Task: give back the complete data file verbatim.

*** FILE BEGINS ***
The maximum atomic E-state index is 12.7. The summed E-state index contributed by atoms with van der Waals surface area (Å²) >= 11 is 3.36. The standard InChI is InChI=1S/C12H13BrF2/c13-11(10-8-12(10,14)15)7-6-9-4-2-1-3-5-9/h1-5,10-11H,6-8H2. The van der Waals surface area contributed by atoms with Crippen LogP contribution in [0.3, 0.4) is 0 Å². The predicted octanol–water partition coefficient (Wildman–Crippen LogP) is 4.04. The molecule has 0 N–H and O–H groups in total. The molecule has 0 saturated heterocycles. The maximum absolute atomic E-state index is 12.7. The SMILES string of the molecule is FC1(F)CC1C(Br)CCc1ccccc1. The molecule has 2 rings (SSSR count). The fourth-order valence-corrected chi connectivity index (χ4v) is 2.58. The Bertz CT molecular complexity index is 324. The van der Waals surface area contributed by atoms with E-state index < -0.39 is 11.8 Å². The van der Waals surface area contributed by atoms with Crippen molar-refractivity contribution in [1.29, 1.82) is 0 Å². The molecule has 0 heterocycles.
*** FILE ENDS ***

The maximum atomic E-state index is 12.7. The summed E-state index contributed by atoms with van der Waals surface area (Å²) >= 11 is 3.36. The standard InChI is InChI=1S/C12H13BrF2/c13-11(10-8-12(10,14)15)7-6-9-4-2-1-3-5-9/h1-5,10-11H,6-8H2. The van der Waals surface area contributed by atoms with Crippen LogP contribution in [0.3, 0.4) is 0 Å². The predicted octanol–water partition coefficient (Wildman–Crippen LogP) is 4.04. The molecule has 0 N–H and O–H groups in total. The molecule has 0 saturated heterocycles. The maximum absolute atomic E-state index is 12.7. The SMILES string of the molecule is FC1(F)CC1C(Br)CCc1ccccc1. The molecule has 2 rings (SSSR count). The fourth-order valence-corrected chi connectivity index (χ4v) is 2.58. The Bertz CT molecular complexity index is 324. The van der Waals surface area contributed by atoms with E-state index < -0.39 is 11.8 Å². The van der Waals surface area contributed by atoms with Crippen molar-refractivity contribution in [1.29, 1.82) is 0 Å². The molecule has 0 heterocycles.